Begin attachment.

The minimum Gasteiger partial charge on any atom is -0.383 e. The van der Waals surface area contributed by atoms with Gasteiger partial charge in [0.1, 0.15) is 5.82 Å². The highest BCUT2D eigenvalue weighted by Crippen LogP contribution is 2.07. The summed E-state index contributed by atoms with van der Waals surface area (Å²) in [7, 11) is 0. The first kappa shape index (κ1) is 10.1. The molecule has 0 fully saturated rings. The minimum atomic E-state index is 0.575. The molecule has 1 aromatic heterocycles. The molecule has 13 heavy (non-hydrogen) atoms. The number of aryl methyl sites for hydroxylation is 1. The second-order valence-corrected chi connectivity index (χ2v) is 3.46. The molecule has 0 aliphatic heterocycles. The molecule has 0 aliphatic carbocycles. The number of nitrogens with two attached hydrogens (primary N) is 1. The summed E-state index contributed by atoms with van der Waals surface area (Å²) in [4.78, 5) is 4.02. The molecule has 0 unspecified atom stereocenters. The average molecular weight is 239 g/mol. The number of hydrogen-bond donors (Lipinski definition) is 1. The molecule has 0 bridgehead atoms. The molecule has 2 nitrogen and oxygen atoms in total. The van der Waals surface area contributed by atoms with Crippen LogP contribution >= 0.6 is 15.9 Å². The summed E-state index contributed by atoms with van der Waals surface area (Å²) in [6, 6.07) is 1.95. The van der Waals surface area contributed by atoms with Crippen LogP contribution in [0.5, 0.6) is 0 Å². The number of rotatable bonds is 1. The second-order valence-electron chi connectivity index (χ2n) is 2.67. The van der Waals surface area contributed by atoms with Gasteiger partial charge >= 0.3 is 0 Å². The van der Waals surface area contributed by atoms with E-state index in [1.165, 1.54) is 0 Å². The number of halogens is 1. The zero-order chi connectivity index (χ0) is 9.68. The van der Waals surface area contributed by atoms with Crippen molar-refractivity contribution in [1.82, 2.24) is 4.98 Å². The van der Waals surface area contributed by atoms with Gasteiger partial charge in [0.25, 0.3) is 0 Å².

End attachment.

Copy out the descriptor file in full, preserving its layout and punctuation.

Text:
The minimum Gasteiger partial charge on any atom is -0.383 e. The van der Waals surface area contributed by atoms with Gasteiger partial charge in [0.1, 0.15) is 5.82 Å². The highest BCUT2D eigenvalue weighted by Crippen LogP contribution is 2.07. The summed E-state index contributed by atoms with van der Waals surface area (Å²) in [7, 11) is 0. The first kappa shape index (κ1) is 10.1. The molecule has 0 fully saturated rings. The minimum atomic E-state index is 0.575. The molecule has 1 aromatic heterocycles. The molecule has 13 heavy (non-hydrogen) atoms. The number of aryl methyl sites for hydroxylation is 1. The second-order valence-corrected chi connectivity index (χ2v) is 3.46. The molecule has 0 aliphatic heterocycles. The molecule has 0 aliphatic carbocycles. The number of nitrogens with two attached hydrogens (primary N) is 1. The summed E-state index contributed by atoms with van der Waals surface area (Å²) in [4.78, 5) is 4.02. The molecule has 0 unspecified atom stereocenters. The average molecular weight is 239 g/mol. The number of hydrogen-bond donors (Lipinski definition) is 1. The molecule has 0 bridgehead atoms. The molecule has 2 nitrogen and oxygen atoms in total. The van der Waals surface area contributed by atoms with Crippen LogP contribution >= 0.6 is 15.9 Å². The summed E-state index contributed by atoms with van der Waals surface area (Å²) in [6, 6.07) is 1.95. The van der Waals surface area contributed by atoms with Crippen LogP contribution in [0.5, 0.6) is 0 Å². The number of rotatable bonds is 1. The second-order valence-electron chi connectivity index (χ2n) is 2.67. The van der Waals surface area contributed by atoms with Gasteiger partial charge >= 0.3 is 0 Å². The van der Waals surface area contributed by atoms with E-state index in [1.165, 1.54) is 0 Å². The number of halogens is 1. The zero-order chi connectivity index (χ0) is 9.68. The van der Waals surface area contributed by atoms with Crippen molar-refractivity contribution in [1.82, 2.24) is 4.98 Å². The van der Waals surface area contributed by atoms with Gasteiger partial charge in [0.25, 0.3) is 0 Å².